For frequent travelers and explorers like us, we are all wondering what to expect when staying at a hotel during COVID-19. Is it safe? How do we know? What will be different?
As businesses begin to re-open, travel for work and leisure are becoming an option again. Families can take that vacation trip they have been postponing. Kids (and parents) who have been cooped up inside for months can finally have a change of scenery.
Of course, staying home is the best way to protect yourself and others from getting sick. However, if a trip is required for work, or simply to regain some sanity, then there are a few things you should look for. This article will outline some of the changes you can expect when staying at a hotel during COVID-19
A clear policy
The first thing you should do when booking a hotel during COVID-19 is to confirm their health and safety protocol. Because the state of the pandemic is completely different around the world, safety policies will vary widely among countries, states, and companies.
On a recent trip to West Virginia, we realized that the state no longer requires the use of face masks in public. We avoided those public places like the plague. Luckily, our hotel maintained a strong health and safety protocol. Staff are required to wear masks at all times and guests are encouraged to do the same.
It is essential that hotels adopt additional measures to protect against Coronavirus transmission. Looking for a hotel’s policy is the first step in ensuring that the company is taking a responsible and CDC-informed approach to protecting guests. An effective policy might include some of the measures listed below.
When an infectious disease is running rampant across the globe, there is nothing more comforting than walking into a room that smells like Lysol and disinfectant. Some higher-end hotels are using electrostatic sprayers and testing out ultraviolet light technology to clean guest rooms and public areas. Commonly used items such as tv remotes, ceiling fan remotes, and in-room tablets are disinfected and sealed in vacuum packaging.
While the intensity of cleaning has increased, the frequency has decreased. To minimize contact with guests, staff no longer provide in-room housekeeping to make beds and refresh amenities. Should a guest require additional towels, staff leave the requested items at the front door for no-contact delivery. Only after guests have checked out, will the cleaning crew come in to do a deep clean.
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Social distancing is perhaps the first and most obvious difference that you will notice. Some hotels are installing large plexiglass barriers at front desks for added separation, however most are doing away with the traditional check-in process altogether. Contactless self-check-in and digital keys are the new trends. Similarly, face-to-face concierge services are being replaced by text messaging software.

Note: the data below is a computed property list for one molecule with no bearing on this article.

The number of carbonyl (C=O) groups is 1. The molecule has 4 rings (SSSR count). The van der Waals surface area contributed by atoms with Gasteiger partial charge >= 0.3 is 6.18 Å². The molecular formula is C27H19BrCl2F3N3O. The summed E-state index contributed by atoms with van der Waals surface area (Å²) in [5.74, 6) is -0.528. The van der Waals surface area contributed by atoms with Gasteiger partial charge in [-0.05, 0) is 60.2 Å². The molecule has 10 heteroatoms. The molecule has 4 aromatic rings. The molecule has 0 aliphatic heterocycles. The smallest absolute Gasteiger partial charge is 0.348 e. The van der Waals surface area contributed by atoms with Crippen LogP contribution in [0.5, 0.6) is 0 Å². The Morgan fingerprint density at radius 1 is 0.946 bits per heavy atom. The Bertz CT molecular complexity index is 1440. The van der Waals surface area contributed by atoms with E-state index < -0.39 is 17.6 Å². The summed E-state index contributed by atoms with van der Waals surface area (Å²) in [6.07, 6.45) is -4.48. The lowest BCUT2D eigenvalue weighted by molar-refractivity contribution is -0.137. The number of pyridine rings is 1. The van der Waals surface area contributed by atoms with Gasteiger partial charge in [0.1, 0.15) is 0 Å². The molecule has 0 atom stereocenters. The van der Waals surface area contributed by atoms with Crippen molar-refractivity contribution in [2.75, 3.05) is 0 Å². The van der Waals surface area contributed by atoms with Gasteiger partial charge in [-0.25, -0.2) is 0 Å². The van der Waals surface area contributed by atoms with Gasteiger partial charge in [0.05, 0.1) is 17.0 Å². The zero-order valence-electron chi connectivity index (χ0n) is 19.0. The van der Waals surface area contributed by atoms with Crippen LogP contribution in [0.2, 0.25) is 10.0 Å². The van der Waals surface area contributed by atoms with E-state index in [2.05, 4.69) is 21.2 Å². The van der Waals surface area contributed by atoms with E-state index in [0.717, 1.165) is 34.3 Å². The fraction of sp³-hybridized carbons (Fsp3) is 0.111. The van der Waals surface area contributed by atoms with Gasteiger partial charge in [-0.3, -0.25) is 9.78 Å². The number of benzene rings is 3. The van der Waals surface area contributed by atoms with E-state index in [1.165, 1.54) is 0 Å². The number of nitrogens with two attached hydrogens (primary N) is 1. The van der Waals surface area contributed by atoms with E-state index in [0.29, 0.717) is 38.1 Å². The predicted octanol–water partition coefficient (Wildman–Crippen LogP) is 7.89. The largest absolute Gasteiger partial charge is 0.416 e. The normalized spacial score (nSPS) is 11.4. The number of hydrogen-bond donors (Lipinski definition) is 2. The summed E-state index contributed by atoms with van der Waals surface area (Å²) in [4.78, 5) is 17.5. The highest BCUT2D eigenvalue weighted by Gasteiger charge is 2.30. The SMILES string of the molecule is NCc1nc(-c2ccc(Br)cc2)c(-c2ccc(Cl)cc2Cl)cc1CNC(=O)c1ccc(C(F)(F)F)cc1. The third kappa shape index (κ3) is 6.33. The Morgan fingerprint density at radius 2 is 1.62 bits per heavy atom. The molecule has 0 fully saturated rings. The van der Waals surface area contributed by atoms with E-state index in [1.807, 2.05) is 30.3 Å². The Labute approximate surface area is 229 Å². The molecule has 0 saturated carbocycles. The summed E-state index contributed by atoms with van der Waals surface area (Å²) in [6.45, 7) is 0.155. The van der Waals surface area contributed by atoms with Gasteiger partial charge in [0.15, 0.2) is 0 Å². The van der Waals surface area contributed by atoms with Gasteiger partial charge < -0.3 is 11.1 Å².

A few items which guests might miss are the valet, bellhop, and turn down service. The goal is to minimize as much interaction between staff and guests as possible to maintain social distancing and prevent the potential spread of COVID-19.
According to Manager Becky Corcoran of Hillbrook Inn and Spa, finding the appropriate balance between hospitality and safety remains both a challenge and a priority. The reduced hospitality is indeed noticeable, however a necessary sacrifice to ensure the safety of guests.
A new dining experience
Many hotel restaurant are choosing to remain closed and opting instead to offer room delivery service. Others are offering pre-made boxed meals for a sort of “grab-and-go” type situation. Those who have decided to reopen, are removing and rearranging table settings to operate at a reduced capacity. The fate of buffets certainly looks grim, but only time will tell.
Hotel bars are no longer the place you go to get lost in a crowd and mingle with strangers. Bars (if they are open at all) are spacing stools a sizeable distance apart to discourage crowding.
Limited amenities and facility usage
Hotels are downsizing the contents of guest rooms to reduce opportunities for contamination and spreading of germs. This means that the “luxury” items often included in hotel rooms may now be difficult to come by. So long non-essential decorative throw pillows. Goodbye fancy glass cups and microfiber bathrobes. Minibars of snacks, sodas, and booze are likely to be replaced with personal care kits of hand sanitizer, masks, individually packed tissues, and bottled water.
Restricted communal access
Many sports and recreational areas are closed or operating at limited capacity. This includes fitness facilities, pools, and spas. In some cases, guests may be able to make a reservation in advance to ensure social distancing and that there is adequate time for disinfecting between users.
Staying at a hotel during COVID-19: Bottom line
When in doubt, follow this safety checklist released by AHLA, the American Hotel & Lodging Association.
Safety is your responsibility and yours alone. It is likely that you will notice some big changes, but make sure they are the right changes. Check hotel guidelines, wear a mask, and minimize your contact with others. Hotels can be a safe place to stay if they are following CDC guidelines for COVID-19, but it is your responsibility to do the research and make an informed decision.
Have you stayed at a hotel during COVID-19? We would love to hear about your experience in the comments below.